Remember Me When I’m Gone

Just when he’s left the FT concludes that Schroder’s labour market reforms are in fact working. It is perhaps worth bearing in mind that although the German economy is producing a lot of jobs, a very high proportion of these are temporary.

Controversial labour market reforms introduced in Germany by Gerhard Schröder in 2004 are showing results, according to data published less than a week after he stood down as chancellor…..The state-run BA employment service in Nüremberg said the total number of job placements by employment offices across Germany would exceed 1m this year, an increase from 496,000 in 2004. The average length of unemployment had fallen from 22 months a year ago to about 21 months today – a downward trend that was set to continue next year.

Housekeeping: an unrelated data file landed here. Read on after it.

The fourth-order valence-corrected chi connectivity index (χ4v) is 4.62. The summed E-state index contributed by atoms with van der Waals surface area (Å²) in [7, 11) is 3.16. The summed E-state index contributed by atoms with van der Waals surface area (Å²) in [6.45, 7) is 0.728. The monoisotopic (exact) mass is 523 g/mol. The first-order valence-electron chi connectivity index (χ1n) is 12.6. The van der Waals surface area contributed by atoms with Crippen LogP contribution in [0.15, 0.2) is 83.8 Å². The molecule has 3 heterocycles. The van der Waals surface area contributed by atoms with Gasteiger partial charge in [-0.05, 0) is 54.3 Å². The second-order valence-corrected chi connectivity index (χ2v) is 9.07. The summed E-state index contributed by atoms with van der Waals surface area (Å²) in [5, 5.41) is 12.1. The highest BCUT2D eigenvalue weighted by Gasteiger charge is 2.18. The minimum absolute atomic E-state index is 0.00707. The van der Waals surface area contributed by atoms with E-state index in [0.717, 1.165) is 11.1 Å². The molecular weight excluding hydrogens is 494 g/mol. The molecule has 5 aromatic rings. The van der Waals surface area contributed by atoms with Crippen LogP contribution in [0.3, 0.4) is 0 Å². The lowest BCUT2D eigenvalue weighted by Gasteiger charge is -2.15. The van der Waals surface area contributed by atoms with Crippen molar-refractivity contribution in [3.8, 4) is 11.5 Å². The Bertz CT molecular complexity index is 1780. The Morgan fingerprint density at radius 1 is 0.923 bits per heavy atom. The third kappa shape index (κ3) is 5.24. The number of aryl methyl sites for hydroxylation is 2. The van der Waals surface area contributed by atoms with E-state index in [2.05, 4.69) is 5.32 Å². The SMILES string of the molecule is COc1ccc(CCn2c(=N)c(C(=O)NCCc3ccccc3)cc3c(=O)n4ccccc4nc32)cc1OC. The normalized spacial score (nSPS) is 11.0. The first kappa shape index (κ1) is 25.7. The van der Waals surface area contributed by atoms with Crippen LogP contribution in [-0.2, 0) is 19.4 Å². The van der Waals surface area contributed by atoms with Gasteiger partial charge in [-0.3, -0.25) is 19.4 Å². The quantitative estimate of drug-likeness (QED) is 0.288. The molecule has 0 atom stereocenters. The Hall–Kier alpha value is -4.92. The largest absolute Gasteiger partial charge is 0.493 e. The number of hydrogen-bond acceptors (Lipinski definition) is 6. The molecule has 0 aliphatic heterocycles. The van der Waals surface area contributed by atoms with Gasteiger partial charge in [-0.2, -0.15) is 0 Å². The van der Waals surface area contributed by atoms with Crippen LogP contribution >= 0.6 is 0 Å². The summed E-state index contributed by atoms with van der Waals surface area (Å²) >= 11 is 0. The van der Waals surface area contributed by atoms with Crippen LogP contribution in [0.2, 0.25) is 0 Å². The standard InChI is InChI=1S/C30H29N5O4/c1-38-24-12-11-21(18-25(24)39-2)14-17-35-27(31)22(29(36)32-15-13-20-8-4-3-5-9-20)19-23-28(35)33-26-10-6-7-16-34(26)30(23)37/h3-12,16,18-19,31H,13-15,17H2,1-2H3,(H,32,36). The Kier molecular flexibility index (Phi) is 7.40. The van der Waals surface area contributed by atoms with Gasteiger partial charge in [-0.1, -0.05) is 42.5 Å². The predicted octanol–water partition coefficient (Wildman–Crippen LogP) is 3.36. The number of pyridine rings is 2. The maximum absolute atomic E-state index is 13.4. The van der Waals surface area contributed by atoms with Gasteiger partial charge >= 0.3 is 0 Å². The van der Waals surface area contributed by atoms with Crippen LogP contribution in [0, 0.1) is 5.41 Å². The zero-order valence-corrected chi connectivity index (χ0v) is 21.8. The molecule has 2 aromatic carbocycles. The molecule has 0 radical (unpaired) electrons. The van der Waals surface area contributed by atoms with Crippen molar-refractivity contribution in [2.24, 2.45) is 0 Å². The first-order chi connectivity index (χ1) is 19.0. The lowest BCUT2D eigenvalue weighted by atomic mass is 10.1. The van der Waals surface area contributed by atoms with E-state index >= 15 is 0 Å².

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About Edward Hugh

Edward 'the bonobo is a Catalan economist of British extraction. After being born, brought-up and educated in the United Kingdom, Edward subsequently settled in Barcelona where he has now lived for over 15 years. As a consequence Edward considers himself to be "Catalan by adoption". He has also to some extent been "adopted by Catalonia", since throughout the current economic crisis he has been a constant voice on TV, radio and in the press arguing in favor of the need for some kind of internal devaluation if Spain wants to stay inside the Euro. By inclination he is a macro economist, but his obsession with trying to understand the economic impact of demographic changes has often taken him far from home, off and away from the more tranquil and placid pastures of the dismal science, into the bracken and thicket of demography, anthropology, biology, sociology and systems theory. All of which has lead him to ask himself whether Thomas Wolfe was not in fact right when he asserted that the fact of the matter is "you can never go home again".